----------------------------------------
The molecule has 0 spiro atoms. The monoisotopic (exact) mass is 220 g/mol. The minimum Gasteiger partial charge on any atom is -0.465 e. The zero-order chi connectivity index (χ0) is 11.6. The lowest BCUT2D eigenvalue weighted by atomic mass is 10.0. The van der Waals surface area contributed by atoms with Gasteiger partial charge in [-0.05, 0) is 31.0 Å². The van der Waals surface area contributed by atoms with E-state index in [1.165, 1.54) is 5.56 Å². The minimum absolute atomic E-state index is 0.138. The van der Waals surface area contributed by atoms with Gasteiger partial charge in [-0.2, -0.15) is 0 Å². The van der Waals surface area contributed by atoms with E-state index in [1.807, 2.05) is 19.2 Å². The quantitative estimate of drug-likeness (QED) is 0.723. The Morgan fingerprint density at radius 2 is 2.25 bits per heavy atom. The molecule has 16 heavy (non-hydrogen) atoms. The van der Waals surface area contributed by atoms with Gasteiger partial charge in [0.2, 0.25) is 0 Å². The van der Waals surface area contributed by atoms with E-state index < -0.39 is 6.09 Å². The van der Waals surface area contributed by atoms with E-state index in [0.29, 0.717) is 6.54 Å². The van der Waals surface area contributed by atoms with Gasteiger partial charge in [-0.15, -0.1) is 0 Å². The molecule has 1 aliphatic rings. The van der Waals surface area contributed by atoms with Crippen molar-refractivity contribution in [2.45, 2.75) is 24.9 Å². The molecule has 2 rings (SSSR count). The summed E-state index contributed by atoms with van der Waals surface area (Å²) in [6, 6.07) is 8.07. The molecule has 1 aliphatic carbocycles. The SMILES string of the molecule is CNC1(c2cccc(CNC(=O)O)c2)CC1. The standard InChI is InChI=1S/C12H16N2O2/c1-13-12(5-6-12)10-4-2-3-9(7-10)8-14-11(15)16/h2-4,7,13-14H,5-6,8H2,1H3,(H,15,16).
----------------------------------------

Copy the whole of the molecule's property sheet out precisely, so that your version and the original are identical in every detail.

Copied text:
The molecule has 0 spiro atoms. The monoisotopic (exact) mass is 220 g/mol. The minimum Gasteiger partial charge on any atom is -0.465 e. The zero-order chi connectivity index (χ0) is 11.6. The lowest BCUT2D eigenvalue weighted by atomic mass is 10.0. The van der Waals surface area contributed by atoms with Gasteiger partial charge in [-0.05, 0) is 31.0 Å². The van der Waals surface area contributed by atoms with E-state index in [1.165, 1.54) is 5.56 Å². The minimum absolute atomic E-state index is 0.138. The van der Waals surface area contributed by atoms with Gasteiger partial charge in [-0.2, -0.15) is 0 Å². The van der Waals surface area contributed by atoms with E-state index in [1.807, 2.05) is 19.2 Å². The quantitative estimate of drug-likeness (QED) is 0.723. The Morgan fingerprint density at radius 2 is 2.25 bits per heavy atom. The molecule has 16 heavy (non-hydrogen) atoms. The van der Waals surface area contributed by atoms with Gasteiger partial charge in [0.2, 0.25) is 0 Å². The van der Waals surface area contributed by atoms with E-state index < -0.39 is 6.09 Å². The van der Waals surface area contributed by atoms with E-state index in [0.29, 0.717) is 6.54 Å². The van der Waals surface area contributed by atoms with Gasteiger partial charge in [-0.15, -0.1) is 0 Å². The molecule has 1 aliphatic rings. The van der Waals surface area contributed by atoms with Crippen molar-refractivity contribution in [2.45, 2.75) is 24.9 Å². The molecule has 2 rings (SSSR count). The summed E-state index contributed by atoms with van der Waals surface area (Å²) in [6, 6.07) is 8.07. The molecule has 1 aliphatic carbocycles. The SMILES string of the molecule is CNC1(c2cccc(CNC(=O)O)c2)CC1. The standard InChI is InChI=1S/C12H16N2O2/c1-13-12(5-6-12)10-4-2-3-9(7-10)8-14-11(15)16/h2-4,7,13-14H,5-6,8H2,1H3,(H,15,16).